We are using the Covid-19-related concertless time for a CD project with chamber music by Josef Labor.
Josef Labor (1842 – 1924) is almost forgotten today, yet he was one of the great and important musicians of his time. As a child suffering from Blattern’s disease and blindness, he made an international career as a pianist and organist and also became famous as a teacher – his students included Arnold Schönberg, Julius Bittner, Alma Schindler and Paul Wittgenstein – and composer.
TRIS is now recording two of his late chamber music works for CD: we have just completed the Trio for piano, clarinet and cello from 1917, the Cello Sonata (1918) will follow soon.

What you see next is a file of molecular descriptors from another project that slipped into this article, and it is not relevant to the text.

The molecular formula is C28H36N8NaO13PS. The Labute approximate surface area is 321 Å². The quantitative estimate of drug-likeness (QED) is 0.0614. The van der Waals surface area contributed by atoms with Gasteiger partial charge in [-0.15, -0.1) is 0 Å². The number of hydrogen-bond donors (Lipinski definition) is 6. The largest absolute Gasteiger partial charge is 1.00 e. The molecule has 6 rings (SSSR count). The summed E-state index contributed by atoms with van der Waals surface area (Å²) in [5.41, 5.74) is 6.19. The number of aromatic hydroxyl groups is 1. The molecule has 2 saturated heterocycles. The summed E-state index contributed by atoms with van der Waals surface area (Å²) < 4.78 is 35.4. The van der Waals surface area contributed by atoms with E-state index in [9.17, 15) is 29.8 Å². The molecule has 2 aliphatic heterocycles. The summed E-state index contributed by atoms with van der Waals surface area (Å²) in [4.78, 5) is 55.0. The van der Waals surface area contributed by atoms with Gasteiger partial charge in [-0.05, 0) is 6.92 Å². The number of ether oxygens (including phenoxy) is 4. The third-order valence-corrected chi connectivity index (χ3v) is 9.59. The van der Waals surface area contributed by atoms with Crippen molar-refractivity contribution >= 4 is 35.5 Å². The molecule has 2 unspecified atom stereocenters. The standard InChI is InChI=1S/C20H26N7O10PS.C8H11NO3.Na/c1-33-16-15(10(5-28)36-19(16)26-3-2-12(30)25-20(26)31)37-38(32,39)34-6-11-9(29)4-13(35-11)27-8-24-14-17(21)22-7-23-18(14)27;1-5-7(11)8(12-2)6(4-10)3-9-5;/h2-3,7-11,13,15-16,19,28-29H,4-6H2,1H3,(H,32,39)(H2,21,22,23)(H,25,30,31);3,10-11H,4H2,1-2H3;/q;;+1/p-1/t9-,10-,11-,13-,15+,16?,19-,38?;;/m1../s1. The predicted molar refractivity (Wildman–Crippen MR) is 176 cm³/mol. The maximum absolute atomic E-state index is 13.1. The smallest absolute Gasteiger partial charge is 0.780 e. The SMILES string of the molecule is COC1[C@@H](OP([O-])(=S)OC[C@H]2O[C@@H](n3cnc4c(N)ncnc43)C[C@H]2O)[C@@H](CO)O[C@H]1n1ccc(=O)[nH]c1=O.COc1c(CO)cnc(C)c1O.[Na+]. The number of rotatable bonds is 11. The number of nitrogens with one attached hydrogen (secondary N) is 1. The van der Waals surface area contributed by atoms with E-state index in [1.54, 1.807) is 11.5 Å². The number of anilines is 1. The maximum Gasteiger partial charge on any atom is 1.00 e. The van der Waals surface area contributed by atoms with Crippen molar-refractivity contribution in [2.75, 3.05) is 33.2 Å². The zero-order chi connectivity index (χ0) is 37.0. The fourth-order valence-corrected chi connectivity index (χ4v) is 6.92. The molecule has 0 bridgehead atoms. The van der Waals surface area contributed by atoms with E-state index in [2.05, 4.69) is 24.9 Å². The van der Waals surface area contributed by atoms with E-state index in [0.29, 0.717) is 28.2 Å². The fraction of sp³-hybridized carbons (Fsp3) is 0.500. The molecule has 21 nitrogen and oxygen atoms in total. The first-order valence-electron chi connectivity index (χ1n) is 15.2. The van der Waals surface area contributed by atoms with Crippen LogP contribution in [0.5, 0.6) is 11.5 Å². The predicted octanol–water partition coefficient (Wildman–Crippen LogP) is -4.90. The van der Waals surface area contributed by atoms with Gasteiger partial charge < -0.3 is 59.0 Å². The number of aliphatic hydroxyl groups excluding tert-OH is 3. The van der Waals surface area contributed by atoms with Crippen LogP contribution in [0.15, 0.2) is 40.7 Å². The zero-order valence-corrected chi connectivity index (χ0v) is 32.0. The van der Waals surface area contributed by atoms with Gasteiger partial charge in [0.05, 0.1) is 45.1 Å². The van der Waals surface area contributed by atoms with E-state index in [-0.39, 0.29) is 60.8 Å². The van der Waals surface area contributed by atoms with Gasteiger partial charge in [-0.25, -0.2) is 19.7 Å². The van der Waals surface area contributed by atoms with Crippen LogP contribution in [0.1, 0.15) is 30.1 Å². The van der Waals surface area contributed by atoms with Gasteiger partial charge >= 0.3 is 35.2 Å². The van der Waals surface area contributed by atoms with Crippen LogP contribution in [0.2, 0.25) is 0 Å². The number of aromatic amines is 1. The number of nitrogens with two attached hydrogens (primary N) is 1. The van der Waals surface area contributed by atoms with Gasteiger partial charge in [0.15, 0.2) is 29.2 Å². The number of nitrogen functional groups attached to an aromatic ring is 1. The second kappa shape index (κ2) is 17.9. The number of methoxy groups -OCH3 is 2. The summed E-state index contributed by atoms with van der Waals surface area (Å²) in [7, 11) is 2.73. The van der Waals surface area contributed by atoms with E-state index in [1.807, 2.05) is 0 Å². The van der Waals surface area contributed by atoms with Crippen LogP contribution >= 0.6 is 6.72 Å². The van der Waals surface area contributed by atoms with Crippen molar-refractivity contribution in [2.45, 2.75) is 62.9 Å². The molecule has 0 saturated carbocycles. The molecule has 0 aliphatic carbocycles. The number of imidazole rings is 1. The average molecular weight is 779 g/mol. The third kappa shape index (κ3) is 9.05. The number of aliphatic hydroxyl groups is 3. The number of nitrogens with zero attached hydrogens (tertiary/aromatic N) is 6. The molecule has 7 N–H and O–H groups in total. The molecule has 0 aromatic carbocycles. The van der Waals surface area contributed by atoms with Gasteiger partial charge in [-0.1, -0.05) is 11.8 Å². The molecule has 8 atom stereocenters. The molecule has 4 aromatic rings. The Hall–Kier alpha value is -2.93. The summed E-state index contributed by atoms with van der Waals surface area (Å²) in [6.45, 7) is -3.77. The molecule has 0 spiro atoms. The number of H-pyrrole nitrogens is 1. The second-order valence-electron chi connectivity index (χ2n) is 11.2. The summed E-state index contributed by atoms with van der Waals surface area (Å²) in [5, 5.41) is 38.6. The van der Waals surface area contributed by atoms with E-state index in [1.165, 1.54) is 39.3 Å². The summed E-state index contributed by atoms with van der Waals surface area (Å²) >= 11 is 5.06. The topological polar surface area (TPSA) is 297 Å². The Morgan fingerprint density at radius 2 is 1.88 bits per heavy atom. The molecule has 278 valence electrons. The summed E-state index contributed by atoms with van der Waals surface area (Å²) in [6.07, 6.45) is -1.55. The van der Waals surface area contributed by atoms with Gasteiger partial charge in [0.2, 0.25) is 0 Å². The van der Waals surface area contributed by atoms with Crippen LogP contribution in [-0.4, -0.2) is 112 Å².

Both works are previously unpublished and represent a small music historical sensation. They are dedicated to Labor’s pupil Paul Wittgenstein, who lost his right arm as a soldier in World War I and yet continued his career as a pianist. The piano part is thus – although not clearly designated as such – composed for the left hand. So both works form the prelude to a series of piano compositions for the left hand which were dedicated to Paul Wittgenstein by Ravel, Hindemith, Britten, Richard Strauss and others.
Apart from this historical peculiarity, both pieces are also simply wonderful late romantic chamber music, which we play with great pleasure.
By the way, a monument for Josef Labor is located in a very prominent place and yet almost unnoticed right in front of the Konzerthaus in Vienna.